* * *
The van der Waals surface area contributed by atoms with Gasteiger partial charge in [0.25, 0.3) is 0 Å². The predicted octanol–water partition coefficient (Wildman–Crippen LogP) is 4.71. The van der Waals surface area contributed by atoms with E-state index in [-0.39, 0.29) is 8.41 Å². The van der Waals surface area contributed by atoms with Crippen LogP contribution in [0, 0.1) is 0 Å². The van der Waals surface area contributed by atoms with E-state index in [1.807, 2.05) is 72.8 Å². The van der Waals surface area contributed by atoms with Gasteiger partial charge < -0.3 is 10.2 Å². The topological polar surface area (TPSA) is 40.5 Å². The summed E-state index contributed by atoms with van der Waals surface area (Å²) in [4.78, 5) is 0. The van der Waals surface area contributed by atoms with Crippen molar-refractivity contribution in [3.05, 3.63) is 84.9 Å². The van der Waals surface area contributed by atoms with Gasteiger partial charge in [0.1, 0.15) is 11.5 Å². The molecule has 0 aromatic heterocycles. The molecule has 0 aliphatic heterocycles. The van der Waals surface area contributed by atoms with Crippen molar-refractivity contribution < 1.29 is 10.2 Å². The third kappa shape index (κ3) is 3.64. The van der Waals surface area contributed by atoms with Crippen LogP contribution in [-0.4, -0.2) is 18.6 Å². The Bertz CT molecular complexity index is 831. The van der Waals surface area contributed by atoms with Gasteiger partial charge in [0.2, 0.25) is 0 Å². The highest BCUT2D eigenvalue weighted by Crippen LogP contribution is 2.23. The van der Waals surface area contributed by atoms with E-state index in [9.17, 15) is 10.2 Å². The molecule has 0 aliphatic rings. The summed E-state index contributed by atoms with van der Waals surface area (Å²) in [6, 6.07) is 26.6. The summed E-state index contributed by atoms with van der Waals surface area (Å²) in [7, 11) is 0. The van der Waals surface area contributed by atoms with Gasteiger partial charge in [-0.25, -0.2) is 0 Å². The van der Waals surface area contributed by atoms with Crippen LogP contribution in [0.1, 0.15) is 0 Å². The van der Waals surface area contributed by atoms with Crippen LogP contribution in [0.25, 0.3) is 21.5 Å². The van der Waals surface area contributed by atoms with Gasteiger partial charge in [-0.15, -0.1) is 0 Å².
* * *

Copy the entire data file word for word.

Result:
The van der Waals surface area contributed by atoms with Gasteiger partial charge in [0.25, 0.3) is 0 Å². The predicted octanol–water partition coefficient (Wildman–Crippen LogP) is 4.71. The van der Waals surface area contributed by atoms with E-state index in [-0.39, 0.29) is 8.41 Å². The van der Waals surface area contributed by atoms with Crippen LogP contribution in [0, 0.1) is 0 Å². The van der Waals surface area contributed by atoms with E-state index in [1.807, 2.05) is 72.8 Å². The van der Waals surface area contributed by atoms with Gasteiger partial charge < -0.3 is 10.2 Å². The topological polar surface area (TPSA) is 40.5 Å². The summed E-state index contributed by atoms with van der Waals surface area (Å²) in [4.78, 5) is 0. The van der Waals surface area contributed by atoms with Crippen molar-refractivity contribution in [3.05, 3.63) is 84.9 Å². The van der Waals surface area contributed by atoms with Gasteiger partial charge in [0.1, 0.15) is 11.5 Å². The molecule has 0 aromatic heterocycles. The molecule has 0 aliphatic heterocycles. The van der Waals surface area contributed by atoms with Crippen molar-refractivity contribution < 1.29 is 10.2 Å². The third kappa shape index (κ3) is 3.64. The van der Waals surface area contributed by atoms with Crippen LogP contribution in [-0.4, -0.2) is 18.6 Å². The Bertz CT molecular complexity index is 831. The van der Waals surface area contributed by atoms with Gasteiger partial charge in [0.2, 0.25) is 0 Å². The highest BCUT2D eigenvalue weighted by Crippen LogP contribution is 2.23. The van der Waals surface area contributed by atoms with E-state index in [9.17, 15) is 10.2 Å². The molecule has 0 aliphatic rings. The summed E-state index contributed by atoms with van der Waals surface area (Å²) in [6, 6.07) is 26.6. The summed E-state index contributed by atoms with van der Waals surface area (Å²) in [7, 11) is 0. The van der Waals surface area contributed by atoms with Gasteiger partial charge in [-0.25, -0.2) is 0 Å². The van der Waals surface area contributed by atoms with Crippen LogP contribution in [0.1, 0.15) is 0 Å². The van der Waals surface area contributed by atoms with Crippen LogP contribution in [0.25, 0.3) is 21.5 Å². The van der Waals surface area contributed by atoms with Gasteiger partial charge in [-0.15, -0.1) is 0 Å².